The world on Tuesday remembered the iconic images of Iraqis pulling down a statue of Saddam in central Baghdad's Firdos Square ten years ago.The fall of the capital is a far more emotive day in Iraq than the anniversary of the invasion itself weeks earlier.
The day the statue fell on 9 April, 2003, Saddam's vaunted army had largely melted away, and was seen as defeated and demoralised.
But the sense of elation felt by many Iraqis that day, at seeing a dictator who had ruled for more than two decades fall, was matched by a feeling of bitterness among others who felt their country had been occupied by a foreign power.
Those divisions in how 9 April is seen within Iraq have spurred the government to eschew any formal commemorations, and unlike in previous years, only the autonomous northern Kurdistan region is marking the occasion with a public holiday, rather than the entire country.
"Despite all the problems of the past decade, the overwhelming majority of Iraqis agree that we’re better off today than under Hussein’s brutal dictatorship," Prime Minister Nuri al-Maliki wrote in the Washington Post.
"Iraqis will remain grateful for the US role and for the losses sustained by military and civilian personnel that contributed in ending Hussein’s rule. These losses pale by comparison, of course, to those sustained by the Iraqi people."
Though the war itself was relatively brief— six weeks after foreign troops invaded, then US president George W. Bush infamously declared the mission accomplished— its aftermath was bloody and fractious.
Caught between Shiite militia groups and Sunni insurgents, US and coalition forces paid a heavy price: some 4,800 foreign troops died in Iraq, more than 90 percent of them American.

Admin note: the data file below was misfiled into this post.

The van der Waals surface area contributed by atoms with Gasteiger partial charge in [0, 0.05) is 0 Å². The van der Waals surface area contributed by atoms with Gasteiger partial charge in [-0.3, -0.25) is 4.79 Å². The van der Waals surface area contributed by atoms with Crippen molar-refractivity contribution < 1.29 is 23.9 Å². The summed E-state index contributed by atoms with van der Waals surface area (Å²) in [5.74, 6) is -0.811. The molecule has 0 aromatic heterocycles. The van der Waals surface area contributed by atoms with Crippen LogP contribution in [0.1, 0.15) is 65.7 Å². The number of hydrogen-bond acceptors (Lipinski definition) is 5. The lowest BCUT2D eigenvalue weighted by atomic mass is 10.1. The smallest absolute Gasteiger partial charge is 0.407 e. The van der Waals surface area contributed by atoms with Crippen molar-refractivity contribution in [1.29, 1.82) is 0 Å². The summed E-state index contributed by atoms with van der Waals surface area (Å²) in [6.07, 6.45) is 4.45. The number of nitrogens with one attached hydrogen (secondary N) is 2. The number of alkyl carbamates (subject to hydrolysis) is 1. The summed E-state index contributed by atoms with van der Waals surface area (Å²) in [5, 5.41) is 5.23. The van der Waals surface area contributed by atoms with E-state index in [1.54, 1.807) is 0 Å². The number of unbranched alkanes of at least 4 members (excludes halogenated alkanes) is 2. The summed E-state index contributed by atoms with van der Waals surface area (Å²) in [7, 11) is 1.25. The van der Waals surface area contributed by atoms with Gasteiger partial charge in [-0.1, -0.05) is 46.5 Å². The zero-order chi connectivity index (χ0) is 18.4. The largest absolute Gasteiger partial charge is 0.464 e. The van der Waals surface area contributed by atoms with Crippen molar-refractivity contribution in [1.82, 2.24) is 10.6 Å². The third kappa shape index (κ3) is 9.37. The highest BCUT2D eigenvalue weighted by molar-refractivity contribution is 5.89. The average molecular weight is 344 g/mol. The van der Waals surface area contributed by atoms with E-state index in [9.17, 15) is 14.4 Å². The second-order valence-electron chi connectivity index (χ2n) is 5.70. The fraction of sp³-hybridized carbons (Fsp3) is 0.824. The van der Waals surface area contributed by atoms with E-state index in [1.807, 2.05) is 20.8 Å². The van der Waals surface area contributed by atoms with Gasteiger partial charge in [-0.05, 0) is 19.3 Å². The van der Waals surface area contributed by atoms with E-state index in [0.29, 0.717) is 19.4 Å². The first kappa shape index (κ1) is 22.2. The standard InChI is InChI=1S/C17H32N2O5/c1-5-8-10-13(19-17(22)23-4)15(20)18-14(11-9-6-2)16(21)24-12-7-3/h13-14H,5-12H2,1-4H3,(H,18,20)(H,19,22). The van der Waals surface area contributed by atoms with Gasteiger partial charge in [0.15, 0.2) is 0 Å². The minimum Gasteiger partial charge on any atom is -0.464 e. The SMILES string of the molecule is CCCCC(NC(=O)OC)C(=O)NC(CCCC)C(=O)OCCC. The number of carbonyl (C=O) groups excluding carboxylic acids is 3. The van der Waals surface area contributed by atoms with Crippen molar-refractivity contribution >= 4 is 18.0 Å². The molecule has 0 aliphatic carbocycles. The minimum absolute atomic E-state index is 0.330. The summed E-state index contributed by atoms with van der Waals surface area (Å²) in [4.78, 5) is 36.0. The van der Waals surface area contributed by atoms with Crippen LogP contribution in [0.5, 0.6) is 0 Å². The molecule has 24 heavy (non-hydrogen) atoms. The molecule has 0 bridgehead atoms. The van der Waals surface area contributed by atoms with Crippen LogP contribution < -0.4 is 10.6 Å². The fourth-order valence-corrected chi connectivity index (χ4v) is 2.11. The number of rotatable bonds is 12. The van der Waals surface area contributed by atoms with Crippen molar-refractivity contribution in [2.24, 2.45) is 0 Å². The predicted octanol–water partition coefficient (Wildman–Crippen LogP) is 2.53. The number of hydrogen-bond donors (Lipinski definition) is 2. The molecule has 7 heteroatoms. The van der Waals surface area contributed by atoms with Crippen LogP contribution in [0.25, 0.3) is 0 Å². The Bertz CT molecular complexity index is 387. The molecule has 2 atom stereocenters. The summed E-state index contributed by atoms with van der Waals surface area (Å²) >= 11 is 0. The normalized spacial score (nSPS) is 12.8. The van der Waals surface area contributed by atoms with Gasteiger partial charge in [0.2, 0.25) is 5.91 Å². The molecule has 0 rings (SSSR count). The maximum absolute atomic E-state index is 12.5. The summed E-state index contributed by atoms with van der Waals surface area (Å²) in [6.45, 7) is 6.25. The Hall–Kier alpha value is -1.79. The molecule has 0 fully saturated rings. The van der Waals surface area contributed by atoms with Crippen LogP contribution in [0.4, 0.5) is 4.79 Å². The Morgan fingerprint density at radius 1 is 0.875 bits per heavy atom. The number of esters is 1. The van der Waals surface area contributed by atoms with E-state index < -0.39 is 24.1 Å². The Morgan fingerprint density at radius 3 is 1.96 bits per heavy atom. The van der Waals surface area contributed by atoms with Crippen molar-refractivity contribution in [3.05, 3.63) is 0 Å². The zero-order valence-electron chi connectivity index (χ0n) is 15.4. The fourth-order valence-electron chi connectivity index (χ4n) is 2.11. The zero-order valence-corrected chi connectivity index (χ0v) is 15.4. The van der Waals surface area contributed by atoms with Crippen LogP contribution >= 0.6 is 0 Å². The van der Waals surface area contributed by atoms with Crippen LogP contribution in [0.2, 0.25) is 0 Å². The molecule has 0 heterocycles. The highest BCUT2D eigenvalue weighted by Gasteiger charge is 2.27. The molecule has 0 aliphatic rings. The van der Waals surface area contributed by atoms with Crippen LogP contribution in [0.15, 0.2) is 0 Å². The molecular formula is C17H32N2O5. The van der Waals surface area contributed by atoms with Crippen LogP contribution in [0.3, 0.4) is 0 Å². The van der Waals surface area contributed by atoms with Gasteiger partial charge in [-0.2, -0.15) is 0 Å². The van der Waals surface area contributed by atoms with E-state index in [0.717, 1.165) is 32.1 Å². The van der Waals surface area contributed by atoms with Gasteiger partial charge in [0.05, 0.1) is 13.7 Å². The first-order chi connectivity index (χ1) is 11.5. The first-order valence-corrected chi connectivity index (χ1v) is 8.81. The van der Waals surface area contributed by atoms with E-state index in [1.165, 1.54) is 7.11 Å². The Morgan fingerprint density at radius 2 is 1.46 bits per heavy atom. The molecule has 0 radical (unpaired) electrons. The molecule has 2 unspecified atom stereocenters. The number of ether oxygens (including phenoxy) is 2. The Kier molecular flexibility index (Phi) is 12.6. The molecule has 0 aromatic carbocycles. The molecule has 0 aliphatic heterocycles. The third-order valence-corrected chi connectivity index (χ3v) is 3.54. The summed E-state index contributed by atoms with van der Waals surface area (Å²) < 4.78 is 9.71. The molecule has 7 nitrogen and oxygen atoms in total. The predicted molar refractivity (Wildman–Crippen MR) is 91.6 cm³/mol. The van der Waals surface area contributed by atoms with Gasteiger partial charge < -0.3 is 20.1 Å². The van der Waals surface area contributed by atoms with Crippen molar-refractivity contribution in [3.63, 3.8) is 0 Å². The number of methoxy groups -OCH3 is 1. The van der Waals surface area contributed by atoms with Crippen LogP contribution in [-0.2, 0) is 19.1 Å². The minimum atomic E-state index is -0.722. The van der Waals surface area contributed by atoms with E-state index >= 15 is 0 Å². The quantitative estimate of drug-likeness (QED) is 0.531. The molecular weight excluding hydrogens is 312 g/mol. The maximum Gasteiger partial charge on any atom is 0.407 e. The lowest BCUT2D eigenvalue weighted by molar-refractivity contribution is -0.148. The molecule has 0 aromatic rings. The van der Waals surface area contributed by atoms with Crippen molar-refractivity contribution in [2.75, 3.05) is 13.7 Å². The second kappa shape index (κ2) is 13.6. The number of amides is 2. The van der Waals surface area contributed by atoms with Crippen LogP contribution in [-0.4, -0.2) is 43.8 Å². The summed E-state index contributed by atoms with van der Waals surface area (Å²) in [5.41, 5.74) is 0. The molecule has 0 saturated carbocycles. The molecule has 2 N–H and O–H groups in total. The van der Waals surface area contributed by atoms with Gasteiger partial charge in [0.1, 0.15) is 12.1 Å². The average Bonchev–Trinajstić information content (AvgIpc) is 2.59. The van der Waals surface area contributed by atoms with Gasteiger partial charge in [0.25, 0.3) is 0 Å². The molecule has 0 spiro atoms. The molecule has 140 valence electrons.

Iraqis suffered even more.
Britain-based organisation Iraq Body Count recently estimated at least 112,000 Iraqi civilians died in the decade after the invasion, while thousands of soldiers and policemen were also killed.
And along with the still-present violence, the country continues to suffer from near-constant political crises typically attributed to a stalled reconciliation process.
Ministers appeared to take a key step in that process this month, however, by unveiling sweeping reforms of laws barring those with links to Saddam's regime from participating in public life.
The draft amendments to the De-Baathification law, however, are likely to face strong opposition in parliament, which needs to approve the proposals.
Tuesday's anniversary also comes at a significant political juncture in Iraq, barely 10 days ahead of provincial elections, the country's first polls since US troops withdrew at the end of 2011.
The credibility of the vote has been drawn into question as a result of still-high bloodshed—a dozen candidates have been killed—and by a cabinet decision for a partial postponement that means only 12 of the country's 18 provinces will go to the polls.
Though markedly less powerful than in their 2006 and 2007 heyday, militant groups—particularly Al-Qaeda front group the Islamic State of Iraq—also remain capable of mounting mass-casualty attacks, and often target Shiite Muslims and the security forces in a bid to destabilise the country.
The violence is frequently blamed on political disputes between Maliki, a Shiite, and many of his erstwhile partners in Iraq's unity government, allowing militants to exploit divisions on the ground which give them room to manoeuvre.